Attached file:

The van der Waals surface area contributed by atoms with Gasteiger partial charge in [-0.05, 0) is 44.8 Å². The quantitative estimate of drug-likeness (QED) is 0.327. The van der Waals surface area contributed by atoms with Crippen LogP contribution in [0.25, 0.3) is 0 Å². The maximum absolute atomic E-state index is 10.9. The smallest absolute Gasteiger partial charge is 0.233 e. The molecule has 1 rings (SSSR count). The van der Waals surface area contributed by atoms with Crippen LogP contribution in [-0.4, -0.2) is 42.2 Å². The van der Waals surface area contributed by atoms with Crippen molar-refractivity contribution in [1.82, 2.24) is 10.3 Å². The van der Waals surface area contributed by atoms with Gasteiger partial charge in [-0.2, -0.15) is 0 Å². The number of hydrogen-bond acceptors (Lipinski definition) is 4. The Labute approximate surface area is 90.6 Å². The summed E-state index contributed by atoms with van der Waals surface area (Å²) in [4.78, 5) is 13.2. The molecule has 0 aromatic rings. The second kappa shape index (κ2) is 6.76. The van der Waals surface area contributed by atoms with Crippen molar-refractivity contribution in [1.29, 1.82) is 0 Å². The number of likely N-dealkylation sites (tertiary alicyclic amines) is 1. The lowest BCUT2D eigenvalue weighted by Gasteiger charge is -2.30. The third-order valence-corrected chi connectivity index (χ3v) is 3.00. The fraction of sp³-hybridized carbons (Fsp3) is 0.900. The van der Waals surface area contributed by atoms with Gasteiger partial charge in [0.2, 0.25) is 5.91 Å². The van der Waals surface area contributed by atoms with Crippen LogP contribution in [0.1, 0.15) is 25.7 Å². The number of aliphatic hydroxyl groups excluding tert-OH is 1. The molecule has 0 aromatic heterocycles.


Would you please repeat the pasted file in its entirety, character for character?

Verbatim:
The van der Waals surface area contributed by atoms with Gasteiger partial charge in [-0.05, 0) is 44.8 Å². The quantitative estimate of drug-likeness (QED) is 0.327. The van der Waals surface area contributed by atoms with Crippen LogP contribution in [0.25, 0.3) is 0 Å². The maximum absolute atomic E-state index is 10.9. The smallest absolute Gasteiger partial charge is 0.233 e. The molecule has 1 rings (SSSR count). The van der Waals surface area contributed by atoms with Crippen LogP contribution in [-0.4, -0.2) is 42.2 Å². The van der Waals surface area contributed by atoms with Crippen molar-refractivity contribution in [1.82, 2.24) is 10.3 Å². The van der Waals surface area contributed by atoms with Gasteiger partial charge in [-0.2, -0.15) is 0 Å². The number of hydrogen-bond acceptors (Lipinski definition) is 4. The Labute approximate surface area is 90.6 Å². The summed E-state index contributed by atoms with van der Waals surface area (Å²) in [4.78, 5) is 13.2. The molecule has 0 aromatic rings. The second kappa shape index (κ2) is 6.76. The van der Waals surface area contributed by atoms with Crippen molar-refractivity contribution in [1.29, 1.82) is 0 Å². The number of likely N-dealkylation sites (tertiary alicyclic amines) is 1. The lowest BCUT2D eigenvalue weighted by Gasteiger charge is -2.30. The third-order valence-corrected chi connectivity index (χ3v) is 3.00. The fraction of sp³-hybridized carbons (Fsp3) is 0.900. The van der Waals surface area contributed by atoms with Gasteiger partial charge in [0.2, 0.25) is 5.91 Å². The van der Waals surface area contributed by atoms with Crippen LogP contribution in [0.1, 0.15) is 25.7 Å². The number of aliphatic hydroxyl groups excluding tert-OH is 1. The molecule has 0 aromatic heterocycles.